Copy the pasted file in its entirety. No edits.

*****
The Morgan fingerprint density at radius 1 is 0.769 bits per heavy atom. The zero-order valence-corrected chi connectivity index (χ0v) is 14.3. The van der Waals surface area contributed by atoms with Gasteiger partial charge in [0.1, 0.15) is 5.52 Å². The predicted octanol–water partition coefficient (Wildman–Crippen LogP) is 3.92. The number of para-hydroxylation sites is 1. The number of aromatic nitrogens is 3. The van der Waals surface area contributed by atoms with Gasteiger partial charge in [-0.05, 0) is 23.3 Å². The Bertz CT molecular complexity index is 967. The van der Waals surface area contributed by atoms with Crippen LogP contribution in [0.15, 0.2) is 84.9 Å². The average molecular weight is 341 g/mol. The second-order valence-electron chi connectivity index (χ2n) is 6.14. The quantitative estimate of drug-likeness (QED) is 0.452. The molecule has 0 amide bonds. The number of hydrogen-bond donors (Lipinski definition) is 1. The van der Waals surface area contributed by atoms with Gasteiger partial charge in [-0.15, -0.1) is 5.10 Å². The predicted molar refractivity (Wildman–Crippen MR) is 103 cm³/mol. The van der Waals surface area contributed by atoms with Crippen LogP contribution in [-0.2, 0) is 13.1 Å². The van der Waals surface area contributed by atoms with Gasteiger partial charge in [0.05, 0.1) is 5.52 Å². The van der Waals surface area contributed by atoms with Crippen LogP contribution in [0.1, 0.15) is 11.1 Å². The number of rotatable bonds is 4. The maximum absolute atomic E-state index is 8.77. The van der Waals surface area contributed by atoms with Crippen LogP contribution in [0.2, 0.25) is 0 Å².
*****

The Morgan fingerprint density at radius 1 is 0.769 bits per heavy atom. The zero-order valence-corrected chi connectivity index (χ0v) is 14.3. The van der Waals surface area contributed by atoms with Gasteiger partial charge in [0.1, 0.15) is 5.52 Å². The predicted octanol–water partition coefficient (Wildman–Crippen LogP) is 3.92. The number of para-hydroxylation sites is 1. The number of aromatic nitrogens is 3. The van der Waals surface area contributed by atoms with Gasteiger partial charge in [-0.05, 0) is 23.3 Å². The Bertz CT molecular complexity index is 967. The van der Waals surface area contributed by atoms with Crippen LogP contribution in [0.15, 0.2) is 84.9 Å². The average molecular weight is 341 g/mol. The second-order valence-electron chi connectivity index (χ2n) is 6.14. The quantitative estimate of drug-likeness (QED) is 0.452. The molecule has 0 amide bonds. The number of hydrogen-bond donors (Lipinski definition) is 1. The van der Waals surface area contributed by atoms with Gasteiger partial charge in [-0.15, -0.1) is 5.10 Å². The predicted molar refractivity (Wildman–Crippen MR) is 103 cm³/mol. The van der Waals surface area contributed by atoms with Crippen LogP contribution in [-0.2, 0) is 13.1 Å². The van der Waals surface area contributed by atoms with Gasteiger partial charge in [0.05, 0.1) is 5.52 Å². The van der Waals surface area contributed by atoms with Crippen LogP contribution in [0.1, 0.15) is 11.1 Å². The number of rotatable bonds is 4. The maximum absolute atomic E-state index is 8.77. The van der Waals surface area contributed by atoms with Crippen LogP contribution in [0.2, 0.25) is 0 Å².